When I read "two- or three-note riff," I sense an emphasis on the riff containing two notes with an occasional third note; whereas, a two-or-three-note riff seems to mean either or.

Am I reading too much here? That is, do grammatical rules specify a difference between the two methods?

  • 2
    This isn't really a grammar question, but one of orthography. And then it is a matter of style, so it depends who you are writing for. I, personally, strongly dislike the hyphen on the first word of pairs like this and so I would write "two or three-note riff". But f I am writing for someone else, I will follow their style guide.
    – user184130
    May 24, 2018 at 21:17
  • All but a few stacked hyphenated compound modifiers tend to be frowned upon in formal writing, which means that the example using suspended hyphenation is more standard. It means 'either/or', nothing more subtle. May 24, 2018 at 22:33
  • There is a subtle difference. One is a choice between a "two-note riff" and a "three-note riff"; the other is a riff that can have either two or three notes . . . (But, practically speaking, they are the same.) May 24, 2018 at 23:15

1 Answer 1


The difference is subtle, but in practice negligible, as noted by @jason-brassford. The question is whether "two or three" modifies "riff" (the first case, where the first "note" is implied) or "note" (the second case), which can be clarified with the use of parentheses.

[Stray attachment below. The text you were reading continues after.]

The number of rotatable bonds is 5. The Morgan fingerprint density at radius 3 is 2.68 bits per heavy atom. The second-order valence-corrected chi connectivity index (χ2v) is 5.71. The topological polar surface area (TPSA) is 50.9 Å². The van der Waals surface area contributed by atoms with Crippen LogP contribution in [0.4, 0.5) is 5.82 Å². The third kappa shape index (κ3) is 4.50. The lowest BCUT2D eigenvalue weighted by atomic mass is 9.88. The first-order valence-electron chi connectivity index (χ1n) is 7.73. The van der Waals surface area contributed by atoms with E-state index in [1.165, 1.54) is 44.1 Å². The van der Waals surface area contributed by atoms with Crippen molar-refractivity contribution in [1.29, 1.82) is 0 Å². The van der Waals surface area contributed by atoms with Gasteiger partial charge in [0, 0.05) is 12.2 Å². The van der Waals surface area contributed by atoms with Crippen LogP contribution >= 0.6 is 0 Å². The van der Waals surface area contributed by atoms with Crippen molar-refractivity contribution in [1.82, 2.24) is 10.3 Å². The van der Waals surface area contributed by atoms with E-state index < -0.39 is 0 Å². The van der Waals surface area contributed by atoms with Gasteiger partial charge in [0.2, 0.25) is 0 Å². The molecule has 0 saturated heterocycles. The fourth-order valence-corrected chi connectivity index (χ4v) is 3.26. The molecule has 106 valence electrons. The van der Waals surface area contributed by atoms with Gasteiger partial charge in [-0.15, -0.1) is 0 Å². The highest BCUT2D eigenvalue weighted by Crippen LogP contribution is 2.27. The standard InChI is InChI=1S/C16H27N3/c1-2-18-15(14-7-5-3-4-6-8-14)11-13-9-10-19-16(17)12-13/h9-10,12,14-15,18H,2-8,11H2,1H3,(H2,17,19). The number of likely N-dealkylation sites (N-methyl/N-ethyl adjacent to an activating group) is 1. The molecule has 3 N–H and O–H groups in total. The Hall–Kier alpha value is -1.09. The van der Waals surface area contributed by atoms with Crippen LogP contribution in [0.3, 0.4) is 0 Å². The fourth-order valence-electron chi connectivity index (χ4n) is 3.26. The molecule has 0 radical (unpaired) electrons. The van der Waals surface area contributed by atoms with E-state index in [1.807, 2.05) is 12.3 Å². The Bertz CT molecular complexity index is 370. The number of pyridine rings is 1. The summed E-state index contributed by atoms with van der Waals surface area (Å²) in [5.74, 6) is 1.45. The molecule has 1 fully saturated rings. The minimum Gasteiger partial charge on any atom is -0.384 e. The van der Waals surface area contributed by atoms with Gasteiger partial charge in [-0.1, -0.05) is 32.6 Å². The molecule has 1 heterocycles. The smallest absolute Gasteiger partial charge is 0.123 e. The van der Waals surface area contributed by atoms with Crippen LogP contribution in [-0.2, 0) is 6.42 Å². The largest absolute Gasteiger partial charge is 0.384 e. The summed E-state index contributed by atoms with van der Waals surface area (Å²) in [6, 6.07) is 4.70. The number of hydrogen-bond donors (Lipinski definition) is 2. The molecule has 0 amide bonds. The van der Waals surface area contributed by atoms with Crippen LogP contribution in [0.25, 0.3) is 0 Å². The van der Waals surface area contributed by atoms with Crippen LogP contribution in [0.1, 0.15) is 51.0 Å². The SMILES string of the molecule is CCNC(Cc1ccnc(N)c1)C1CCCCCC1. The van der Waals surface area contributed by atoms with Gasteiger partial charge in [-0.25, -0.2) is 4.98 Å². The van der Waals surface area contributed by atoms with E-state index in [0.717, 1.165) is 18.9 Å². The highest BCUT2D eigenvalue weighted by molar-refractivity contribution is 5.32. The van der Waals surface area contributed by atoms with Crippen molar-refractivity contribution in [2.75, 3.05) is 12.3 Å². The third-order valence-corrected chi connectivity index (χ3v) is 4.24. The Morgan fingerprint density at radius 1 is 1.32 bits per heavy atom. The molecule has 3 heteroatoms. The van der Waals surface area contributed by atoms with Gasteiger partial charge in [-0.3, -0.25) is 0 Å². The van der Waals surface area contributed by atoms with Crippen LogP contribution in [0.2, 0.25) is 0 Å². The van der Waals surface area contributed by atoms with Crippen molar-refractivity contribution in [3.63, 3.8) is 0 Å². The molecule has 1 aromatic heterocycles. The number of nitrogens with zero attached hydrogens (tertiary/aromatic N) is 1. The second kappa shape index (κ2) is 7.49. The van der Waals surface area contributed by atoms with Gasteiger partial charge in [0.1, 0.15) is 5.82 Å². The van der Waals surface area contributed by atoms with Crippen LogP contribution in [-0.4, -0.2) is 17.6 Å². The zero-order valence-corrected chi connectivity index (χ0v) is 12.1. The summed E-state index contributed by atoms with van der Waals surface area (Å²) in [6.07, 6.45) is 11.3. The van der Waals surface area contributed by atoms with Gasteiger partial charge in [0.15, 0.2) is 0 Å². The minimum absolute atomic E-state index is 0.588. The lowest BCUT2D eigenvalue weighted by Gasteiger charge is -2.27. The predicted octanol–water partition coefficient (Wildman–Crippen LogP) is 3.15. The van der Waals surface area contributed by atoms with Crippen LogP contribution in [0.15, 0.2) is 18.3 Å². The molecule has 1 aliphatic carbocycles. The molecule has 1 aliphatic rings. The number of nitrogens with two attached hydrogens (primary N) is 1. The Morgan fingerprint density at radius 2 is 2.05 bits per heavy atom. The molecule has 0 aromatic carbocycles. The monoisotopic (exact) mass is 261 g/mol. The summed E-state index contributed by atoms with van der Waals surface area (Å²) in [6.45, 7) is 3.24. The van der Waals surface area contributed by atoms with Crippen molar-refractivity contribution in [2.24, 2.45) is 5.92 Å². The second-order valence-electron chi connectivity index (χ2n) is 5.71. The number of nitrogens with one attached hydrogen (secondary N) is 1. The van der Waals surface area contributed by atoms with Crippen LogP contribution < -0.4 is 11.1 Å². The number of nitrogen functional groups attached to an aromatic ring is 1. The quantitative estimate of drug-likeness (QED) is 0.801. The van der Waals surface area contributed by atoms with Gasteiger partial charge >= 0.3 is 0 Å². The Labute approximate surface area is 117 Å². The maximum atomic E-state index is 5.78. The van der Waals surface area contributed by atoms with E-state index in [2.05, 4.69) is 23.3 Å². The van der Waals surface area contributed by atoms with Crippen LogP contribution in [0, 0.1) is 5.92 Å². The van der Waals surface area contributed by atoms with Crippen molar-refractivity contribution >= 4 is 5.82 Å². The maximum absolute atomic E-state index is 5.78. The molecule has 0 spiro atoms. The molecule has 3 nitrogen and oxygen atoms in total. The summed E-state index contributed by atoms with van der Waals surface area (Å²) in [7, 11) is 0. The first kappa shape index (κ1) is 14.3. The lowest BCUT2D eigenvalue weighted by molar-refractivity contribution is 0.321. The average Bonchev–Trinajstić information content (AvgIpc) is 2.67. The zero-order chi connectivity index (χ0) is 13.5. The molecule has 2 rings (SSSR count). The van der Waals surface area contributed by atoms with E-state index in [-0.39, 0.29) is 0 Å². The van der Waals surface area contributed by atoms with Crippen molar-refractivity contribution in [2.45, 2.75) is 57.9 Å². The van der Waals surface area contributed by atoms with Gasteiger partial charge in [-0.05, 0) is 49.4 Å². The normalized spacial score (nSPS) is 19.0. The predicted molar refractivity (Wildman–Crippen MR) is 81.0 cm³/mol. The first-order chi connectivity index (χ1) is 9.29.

• "two- or three-note riff" = (two-note) or (three-note) riff = a riff that may contain two notes or three notes.

  • "two-or-three-note riff" = ((two-or-three) note) riff = a riff that contains notes that may number two or three

You can decide which to use based on which words you want to group together (for instance, if you suffer from OCPD) or which appears more asthetically pleasing (ie, follow the style guide).

Why isn't it "two-or-three note riff"?

  • "two-or-three note riff" = (two or three) (note riff) = a note riff that is, or numbers, two or three — What is a "note riff"?

    Some might argue that this example should expand to "((two-or-three) note) riff" or that the given expansion should have been written "two-or-three, note riff". Both are, however, not correct:

    • two-or-three, note riff = a riff that is both two-or-three (in number?) and note — Same problem, "What is a "note riff"?

Another example of hyphens indicating word grouping:

  • "world-wide web" = (world-wide) web = a web that is world wide

  • "world wide web" = world (wide web) = a wide web that is world (???)

  • I recommend "two- or three-note riff".
    – tautophile
    May 25, 2018 at 4:57

Your Answer

By clicking “Post Your Answer”, you agree to our terms of service and acknowledge you have read our privacy policy.

Not the answer you're looking for? Browse other questions tagged or ask your own question.